I can imagine eyes rolling already in response to this question. Why rehash what we’ve already heard before? But stop for just a moment and think about something. Imagine having literally no say in your circumstances. Imagine being the property of someone else- subject to their every whim, and free to do nothing other than their bidding. Have we just heard so much about this “peculiar institution” as it was called, that ours hearts have hardened towards it?
I read something while researching my upcoming novel,Burning Prospects, that just chilled me to the bone. It was a bit of a Civil Code from the state of Louisiana in 1825. It reads: A slave is one who is in the power of a master to whom he belongs. The master may sell him, dispose of his person, his industry and his labor. He can do nothing, possess nothing, nor acquire anything, but what must belong to his master.
Wow. Even though I’ve read many stories about slavery, this was shocking to me. This was literally the law of the land saying that a group of people was “nothing”. Their only value coming from what they can do for the ones who own them.
Shocking, yes. But there will still be people adamant that we do not need yet one more story to dredge up the past. Here, in my own very humble opinion, are the reasons we indeed do need this story.
1. Slavery still exists. It is not only ancient history involving Moses and the Hebrews, or the horrors experienced by those of African and Caribbean descent enslaved in the nineteenth century in North America. It took a quick search of CNN to find some staggering statistics. According to the United Nations Office on Drugs and Crime, human trafficking, aka slavery, is estimated to be the third largest crime industry internationally. So what about in America? The estimates from a 2005 report from the U.S. State Department estimates that between 14,500 and 17,500 people are trafficked into the U.S. each year. And why? The same exact reason slaves were depended on so heavily in the agricultural states of the South. Slavery is still profitable. The estimate I saw for the profits of world wide slavery in modern times was $32 billion. Yes, billion. I was glad to see the website for the CNN Freedom Project had links to ways we can help. Obviously we can’t change the past, but we can help end this practice in the modern day.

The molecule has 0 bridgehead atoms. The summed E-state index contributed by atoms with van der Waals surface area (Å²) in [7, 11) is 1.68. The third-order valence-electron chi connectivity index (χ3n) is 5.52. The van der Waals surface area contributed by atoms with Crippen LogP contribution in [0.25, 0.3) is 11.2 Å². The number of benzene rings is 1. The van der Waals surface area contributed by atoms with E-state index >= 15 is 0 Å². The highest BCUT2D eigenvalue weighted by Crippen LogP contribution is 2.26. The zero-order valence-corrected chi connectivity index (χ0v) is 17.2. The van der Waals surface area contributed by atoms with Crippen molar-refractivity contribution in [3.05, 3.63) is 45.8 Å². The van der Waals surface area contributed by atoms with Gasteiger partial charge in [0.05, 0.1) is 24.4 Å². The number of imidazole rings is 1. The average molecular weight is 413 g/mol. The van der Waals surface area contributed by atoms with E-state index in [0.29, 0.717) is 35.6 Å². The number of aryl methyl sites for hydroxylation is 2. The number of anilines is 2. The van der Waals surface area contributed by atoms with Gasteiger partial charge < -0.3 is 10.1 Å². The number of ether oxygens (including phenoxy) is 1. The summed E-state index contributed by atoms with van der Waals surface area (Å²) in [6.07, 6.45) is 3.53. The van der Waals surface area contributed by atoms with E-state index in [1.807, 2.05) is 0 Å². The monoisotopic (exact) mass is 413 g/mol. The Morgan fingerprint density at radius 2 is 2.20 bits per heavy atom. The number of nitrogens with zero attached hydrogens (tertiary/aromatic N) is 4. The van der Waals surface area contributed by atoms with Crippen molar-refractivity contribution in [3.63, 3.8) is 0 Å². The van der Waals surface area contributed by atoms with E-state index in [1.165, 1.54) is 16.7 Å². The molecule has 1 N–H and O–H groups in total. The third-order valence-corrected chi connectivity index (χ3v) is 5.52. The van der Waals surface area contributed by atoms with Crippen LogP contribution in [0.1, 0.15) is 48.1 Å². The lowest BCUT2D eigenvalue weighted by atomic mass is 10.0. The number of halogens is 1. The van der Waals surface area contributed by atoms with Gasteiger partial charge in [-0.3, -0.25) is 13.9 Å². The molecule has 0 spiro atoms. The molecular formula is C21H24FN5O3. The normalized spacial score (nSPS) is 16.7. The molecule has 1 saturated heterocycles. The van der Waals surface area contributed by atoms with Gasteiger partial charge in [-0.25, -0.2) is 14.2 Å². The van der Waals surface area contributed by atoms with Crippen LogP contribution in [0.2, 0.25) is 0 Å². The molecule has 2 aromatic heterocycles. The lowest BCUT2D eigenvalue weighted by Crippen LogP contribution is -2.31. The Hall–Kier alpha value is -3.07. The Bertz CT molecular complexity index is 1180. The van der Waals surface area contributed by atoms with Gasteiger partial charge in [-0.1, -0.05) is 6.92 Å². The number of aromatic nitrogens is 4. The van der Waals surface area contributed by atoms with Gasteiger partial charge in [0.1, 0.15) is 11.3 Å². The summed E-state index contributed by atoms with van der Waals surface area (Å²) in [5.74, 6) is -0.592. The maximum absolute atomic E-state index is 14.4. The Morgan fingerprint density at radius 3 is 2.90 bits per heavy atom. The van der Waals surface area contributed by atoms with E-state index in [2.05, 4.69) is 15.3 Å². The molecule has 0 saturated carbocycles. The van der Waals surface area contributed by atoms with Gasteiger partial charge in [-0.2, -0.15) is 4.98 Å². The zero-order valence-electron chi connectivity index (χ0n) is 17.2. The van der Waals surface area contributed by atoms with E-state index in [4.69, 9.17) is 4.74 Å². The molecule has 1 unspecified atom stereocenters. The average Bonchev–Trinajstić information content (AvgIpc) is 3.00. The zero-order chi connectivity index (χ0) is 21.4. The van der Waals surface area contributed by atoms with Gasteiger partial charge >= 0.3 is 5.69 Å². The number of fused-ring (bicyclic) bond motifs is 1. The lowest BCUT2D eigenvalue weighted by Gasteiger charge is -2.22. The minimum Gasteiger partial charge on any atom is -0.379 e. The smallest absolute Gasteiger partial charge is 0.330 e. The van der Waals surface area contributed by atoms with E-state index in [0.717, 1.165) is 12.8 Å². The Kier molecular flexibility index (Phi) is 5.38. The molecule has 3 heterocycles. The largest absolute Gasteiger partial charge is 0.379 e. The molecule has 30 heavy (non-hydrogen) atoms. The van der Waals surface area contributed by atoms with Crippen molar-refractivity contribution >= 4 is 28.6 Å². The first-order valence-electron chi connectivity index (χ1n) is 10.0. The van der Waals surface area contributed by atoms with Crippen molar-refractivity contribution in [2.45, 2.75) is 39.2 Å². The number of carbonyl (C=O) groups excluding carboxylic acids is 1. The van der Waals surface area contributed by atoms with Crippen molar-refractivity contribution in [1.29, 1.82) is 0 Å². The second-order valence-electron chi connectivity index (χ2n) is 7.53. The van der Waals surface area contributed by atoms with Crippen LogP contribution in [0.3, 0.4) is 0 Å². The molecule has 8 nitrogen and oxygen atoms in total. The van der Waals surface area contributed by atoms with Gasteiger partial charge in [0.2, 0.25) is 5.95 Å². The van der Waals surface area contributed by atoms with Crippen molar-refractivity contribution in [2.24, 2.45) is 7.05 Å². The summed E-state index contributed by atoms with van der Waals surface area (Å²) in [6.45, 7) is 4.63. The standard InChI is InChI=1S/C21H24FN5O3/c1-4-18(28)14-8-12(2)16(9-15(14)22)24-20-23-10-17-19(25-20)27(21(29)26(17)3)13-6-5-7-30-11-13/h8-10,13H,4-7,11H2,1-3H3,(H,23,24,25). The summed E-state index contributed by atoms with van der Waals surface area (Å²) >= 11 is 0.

2. Many of the novels and movies regarding American Slavery contain caricatures of the real men and women involved. I wanted to write a novel that told the same story as seen through the eyes of both the slaves and the slave owners. I do not think we need more stereotypes put out there, but a story that portrays the real, flawed human beings that found themselves on both sides of slavery. I wanted to explore the reasons that slave owners justified the practice. The perfect story to bring this to light already existed. And I didn’t have to look far to find it. It occurred in my own family.
3. The story of Colonization has not been the primary focus of mainstream novels. How many people are aware of the efforts to free slaves and send them to Liberia, in Africa? Here is what makes it such a fascinating topic: at first glance the motives seem quite noble. An organization devoted to ending the practice of slavery seems like a cause worth supporting doesn’t it? But, many abolitionists despised the practice of Colonization. Why? Because the hidden agenda of many of the notables who supported Colonization was simply to see the slaves gone. By the time this movement was in full swing, the former slaves being “deported” to Africa had never set foot on the continent. So, it wasn’t truly “going home”. But white slave holders were terrified of free blacks remaining in America. This seemed like a good solution: the slaves will be happy to have their freedom, and the white folks will be rid of them for good. Let’s face it. Once the ship sailed for Africa, it was a one-way passage; and the hardships they faced there were extreme.